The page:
Jose Abreu’s hot bat continues to ignite the White Sox offense and has the club confident in what he’s capable of once again.
The slugger had three more hits on Wednesday afternoon and his White Sox teammates did the rest with a 7-4 victory over the Detroit Tigers in front of 13,078 at U.S. Cellular Field.
Justin Morneau, Avisail Garcia, Tyler Saladino and Adam Eaton all had run-scoring hits in a four-run, eighth-inning rally as the White Sox closed out a series win over Detroit. Abreu, who raised his average to .298 and drove in his 88th run, had a game-tying sacrifice fly and later scored the game-tying run on Morneau’s one-out double in the eighth off Shane Greene.
“(Abreu) gets it started,” White Sox manager Robin Ventura said. “If we can get some guys on, it seems he has the ability that's going to carry you. He's swinging it good, you can tell he's patient as well. That's the biggest thing, he's not swinging at everything. He's willing to talk a walk. It just changes the at-bat for the pitchers. We like it when he's swinging well.”
The White Sox offense has struggled for many reasons this season.
Though original plans called for a platoon, Adam LaRoche’s retirement and a season-ending injury for Austin Jackson resulted in a full-time role for Garcia. It also landed Jimmy Rollins, who had a .624 OPS before he was released, in the No. 2 spot in the lineup early in the season as Melky Cabrera was needed to break up the middle of the order.
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Todd Frazier’s struggles with runners in scoring position has also been one of the club’s key issues. The team also expected a bigger boost from catchers Dioner Navarro and Alex Avila and didn’t receive.
And then there was Abreu, who until Aug. 9 was nowhere near the offensive force the team has come to rely upon the past two seasons. While he still produced at a league-average rate, Abreu and the White Sox had hoped for more.
Over the last month the White Sox have received the desired production from Abreu and — combined with a solid left-handed stick in Morneau — as a result, they’ve improved significantly. Abreu attributes the improvement to motivation provided by first-ever visit of his son, Dariel, and a mechanical adjustment with his hands.
Since Dariel’s Aug. 7 arrival, Abreu is hitting .379/.416/.647 with nine homers and 28 RBIs.
In the same span, the White Sox have hit .277/.329/.430 and scored 4.9 runs per game. The team has also been held to two or fewer runs seven times (25 percent) in 28 games compared with 37 times in their first 111 games (33.3 percent).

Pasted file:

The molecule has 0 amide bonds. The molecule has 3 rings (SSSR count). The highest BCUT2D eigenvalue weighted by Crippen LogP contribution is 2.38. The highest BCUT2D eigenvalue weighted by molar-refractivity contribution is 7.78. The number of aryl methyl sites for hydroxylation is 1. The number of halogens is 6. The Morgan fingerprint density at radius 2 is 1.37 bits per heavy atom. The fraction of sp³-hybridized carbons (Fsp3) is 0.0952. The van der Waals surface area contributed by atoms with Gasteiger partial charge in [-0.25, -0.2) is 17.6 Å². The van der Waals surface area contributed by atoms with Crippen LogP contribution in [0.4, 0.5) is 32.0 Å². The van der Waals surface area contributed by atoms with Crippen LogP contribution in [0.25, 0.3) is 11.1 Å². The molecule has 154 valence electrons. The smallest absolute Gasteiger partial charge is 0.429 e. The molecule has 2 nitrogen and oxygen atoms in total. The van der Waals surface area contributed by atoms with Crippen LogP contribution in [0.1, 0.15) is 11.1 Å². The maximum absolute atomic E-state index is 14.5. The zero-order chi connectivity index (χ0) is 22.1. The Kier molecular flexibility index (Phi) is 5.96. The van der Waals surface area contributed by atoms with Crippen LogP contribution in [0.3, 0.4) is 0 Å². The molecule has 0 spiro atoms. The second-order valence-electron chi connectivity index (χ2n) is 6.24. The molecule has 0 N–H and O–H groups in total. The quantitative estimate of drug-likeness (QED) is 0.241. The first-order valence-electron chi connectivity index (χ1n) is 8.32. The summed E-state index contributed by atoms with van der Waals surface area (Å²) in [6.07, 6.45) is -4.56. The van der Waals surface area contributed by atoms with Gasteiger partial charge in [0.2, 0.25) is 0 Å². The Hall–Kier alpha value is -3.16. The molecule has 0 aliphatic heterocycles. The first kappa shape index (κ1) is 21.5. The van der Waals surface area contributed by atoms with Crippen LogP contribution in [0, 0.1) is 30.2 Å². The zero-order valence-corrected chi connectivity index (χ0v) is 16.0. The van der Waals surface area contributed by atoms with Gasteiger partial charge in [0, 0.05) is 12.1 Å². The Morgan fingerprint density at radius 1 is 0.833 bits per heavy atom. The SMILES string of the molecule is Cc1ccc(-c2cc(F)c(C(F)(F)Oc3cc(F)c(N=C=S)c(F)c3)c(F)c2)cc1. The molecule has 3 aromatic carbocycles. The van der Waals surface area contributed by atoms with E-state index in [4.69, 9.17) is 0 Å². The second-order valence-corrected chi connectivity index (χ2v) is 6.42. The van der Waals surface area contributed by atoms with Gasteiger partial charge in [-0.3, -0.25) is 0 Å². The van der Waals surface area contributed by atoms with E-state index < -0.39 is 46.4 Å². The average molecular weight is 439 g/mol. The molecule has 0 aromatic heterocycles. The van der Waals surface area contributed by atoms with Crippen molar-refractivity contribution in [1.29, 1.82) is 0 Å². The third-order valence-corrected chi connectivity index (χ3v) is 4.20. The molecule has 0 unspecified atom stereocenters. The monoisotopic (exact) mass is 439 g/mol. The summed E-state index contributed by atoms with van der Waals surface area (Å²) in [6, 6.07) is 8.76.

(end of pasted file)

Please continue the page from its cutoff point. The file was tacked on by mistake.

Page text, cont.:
“It gives us confidence going forward not only to finish the year strong but for next year too as well, depending on what do in the offseason,” third baseman Todd Frazier said. “To see the stuff he’s doing now -- he seems real relaxed, he’s focused and any pitch that comes, he either slows down nice and attacks the ball like a good hitter or a fastball he catches up with it and drives it. It’s fun to see.”
Jose Quintana thought so, too.
Despite a good effort, Quintana (four earned runs in 6 2/3 innings) was on the hook for a loss until his teammates rallied in the eighth. Abreu started the go-ahead rally with a single and motored all the way around from first to score on Morneau’s double to right center. Garcia followed Morneau with an RBI single to center to give the White Sox a 5-4 lead. Saladino and Eaton also had RBI singles to build a three-run cushion.
Abreu’s production hasn’t just renewed his teammates’ faith in his abilities. Even the front office feels a sense of relief that their slugger hasn’t morphed into a singles hitter.
“It certainly makes you more confident as you see him over the last six weeks, projecting out that he's going to be that same player that he was for the first two years of his career,” general manager Rick Hahn said. “Earlier, when he was scuffling, you looked at some of the things he was doing from his approach or some of the mechanical issues he might have been having and you felt confident he was going to be able to get back. But in all candor, you like seeing the performance match what you're projecting and we've certainly seen that over the last six weeks.”